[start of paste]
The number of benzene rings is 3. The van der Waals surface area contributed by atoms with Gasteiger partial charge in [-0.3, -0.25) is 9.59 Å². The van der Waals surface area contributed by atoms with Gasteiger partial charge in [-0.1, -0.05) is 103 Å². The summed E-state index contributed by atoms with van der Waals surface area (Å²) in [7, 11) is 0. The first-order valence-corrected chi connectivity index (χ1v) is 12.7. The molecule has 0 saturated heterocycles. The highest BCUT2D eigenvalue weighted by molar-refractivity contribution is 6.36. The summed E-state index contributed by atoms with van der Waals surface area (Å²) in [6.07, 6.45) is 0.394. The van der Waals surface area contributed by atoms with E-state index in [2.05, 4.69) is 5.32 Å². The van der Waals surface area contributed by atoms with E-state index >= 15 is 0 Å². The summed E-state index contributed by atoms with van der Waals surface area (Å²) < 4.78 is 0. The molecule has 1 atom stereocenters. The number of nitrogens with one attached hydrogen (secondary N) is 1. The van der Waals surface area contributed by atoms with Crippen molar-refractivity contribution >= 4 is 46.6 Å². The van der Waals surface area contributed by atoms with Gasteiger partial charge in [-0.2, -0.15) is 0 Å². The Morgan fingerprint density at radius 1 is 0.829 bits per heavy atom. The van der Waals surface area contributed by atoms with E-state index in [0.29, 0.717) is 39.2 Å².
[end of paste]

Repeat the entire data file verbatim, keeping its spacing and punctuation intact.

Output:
The number of benzene rings is 3. The van der Waals surface area contributed by atoms with Gasteiger partial charge in [-0.3, -0.25) is 9.59 Å². The van der Waals surface area contributed by atoms with Gasteiger partial charge in [-0.1, -0.05) is 103 Å². The summed E-state index contributed by atoms with van der Waals surface area (Å²) in [7, 11) is 0. The first-order valence-corrected chi connectivity index (χ1v) is 12.7. The molecule has 0 saturated heterocycles. The highest BCUT2D eigenvalue weighted by molar-refractivity contribution is 6.36. The summed E-state index contributed by atoms with van der Waals surface area (Å²) in [6.07, 6.45) is 0.394. The van der Waals surface area contributed by atoms with E-state index in [2.05, 4.69) is 5.32 Å². The van der Waals surface area contributed by atoms with E-state index >= 15 is 0 Å². The summed E-state index contributed by atoms with van der Waals surface area (Å²) < 4.78 is 0. The molecule has 1 atom stereocenters. The number of nitrogens with one attached hydrogen (secondary N) is 1. The van der Waals surface area contributed by atoms with Crippen molar-refractivity contribution >= 4 is 46.6 Å². The van der Waals surface area contributed by atoms with Gasteiger partial charge in [-0.2, -0.15) is 0 Å². The Morgan fingerprint density at radius 1 is 0.829 bits per heavy atom. The van der Waals surface area contributed by atoms with E-state index in [0.29, 0.717) is 39.2 Å².